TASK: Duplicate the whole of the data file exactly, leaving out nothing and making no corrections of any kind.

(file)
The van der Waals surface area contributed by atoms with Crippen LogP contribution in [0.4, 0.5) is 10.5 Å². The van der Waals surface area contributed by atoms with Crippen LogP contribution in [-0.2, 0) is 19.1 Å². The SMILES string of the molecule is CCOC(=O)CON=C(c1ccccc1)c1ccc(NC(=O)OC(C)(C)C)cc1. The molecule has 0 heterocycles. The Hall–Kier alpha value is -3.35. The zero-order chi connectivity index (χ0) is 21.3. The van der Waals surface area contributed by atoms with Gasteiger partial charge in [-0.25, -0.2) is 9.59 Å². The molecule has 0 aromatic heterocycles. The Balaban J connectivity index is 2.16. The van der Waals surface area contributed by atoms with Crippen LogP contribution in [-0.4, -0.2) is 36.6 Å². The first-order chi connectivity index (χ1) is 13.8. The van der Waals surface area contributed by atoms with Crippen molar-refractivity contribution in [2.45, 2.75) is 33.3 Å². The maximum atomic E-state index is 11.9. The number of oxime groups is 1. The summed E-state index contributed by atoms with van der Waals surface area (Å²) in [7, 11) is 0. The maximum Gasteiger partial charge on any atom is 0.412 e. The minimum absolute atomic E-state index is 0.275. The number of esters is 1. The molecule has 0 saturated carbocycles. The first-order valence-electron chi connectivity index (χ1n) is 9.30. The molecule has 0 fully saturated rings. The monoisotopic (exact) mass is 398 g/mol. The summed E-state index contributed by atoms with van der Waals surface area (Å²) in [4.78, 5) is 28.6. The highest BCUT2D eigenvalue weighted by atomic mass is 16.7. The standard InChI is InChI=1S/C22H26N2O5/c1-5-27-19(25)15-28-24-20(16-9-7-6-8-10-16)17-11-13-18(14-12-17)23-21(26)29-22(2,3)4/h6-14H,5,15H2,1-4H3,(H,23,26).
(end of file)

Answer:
The van der Waals surface area contributed by atoms with Crippen LogP contribution in [0.4, 0.5) is 10.5 Å². The van der Waals surface area contributed by atoms with Crippen LogP contribution in [-0.2, 0) is 19.1 Å². The SMILES string of the molecule is CCOC(=O)CON=C(c1ccccc1)c1ccc(NC(=O)OC(C)(C)C)cc1. The molecule has 0 heterocycles. The Hall–Kier alpha value is -3.35. The zero-order chi connectivity index (χ0) is 21.3. The van der Waals surface area contributed by atoms with Gasteiger partial charge in [-0.25, -0.2) is 9.59 Å². The molecule has 0 aromatic heterocycles. The Balaban J connectivity index is 2.16. The van der Waals surface area contributed by atoms with Crippen LogP contribution in [-0.4, -0.2) is 36.6 Å². The first-order chi connectivity index (χ1) is 13.8. The van der Waals surface area contributed by atoms with Crippen molar-refractivity contribution in [2.45, 2.75) is 33.3 Å². The maximum atomic E-state index is 11.9. The number of oxime groups is 1. The summed E-state index contributed by atoms with van der Waals surface area (Å²) in [7, 11) is 0. The maximum Gasteiger partial charge on any atom is 0.412 e. The minimum absolute atomic E-state index is 0.275. The number of esters is 1. The molecule has 0 saturated carbocycles. The first-order valence-electron chi connectivity index (χ1n) is 9.30. The molecule has 0 fully saturated rings. The monoisotopic (exact) mass is 398 g/mol. The summed E-state index contributed by atoms with van der Waals surface area (Å²) in [4.78, 5) is 28.6. The highest BCUT2D eigenvalue weighted by atomic mass is 16.7. The standard InChI is InChI=1S/C22H26N2O5/c1-5-27-19(25)15-28-24-20(16-9-7-6-8-10-16)17-11-13-18(14-12-17)23-21(26)29-22(2,3)4/h6-14H,5,15H2,1-4H3,(H,23,26).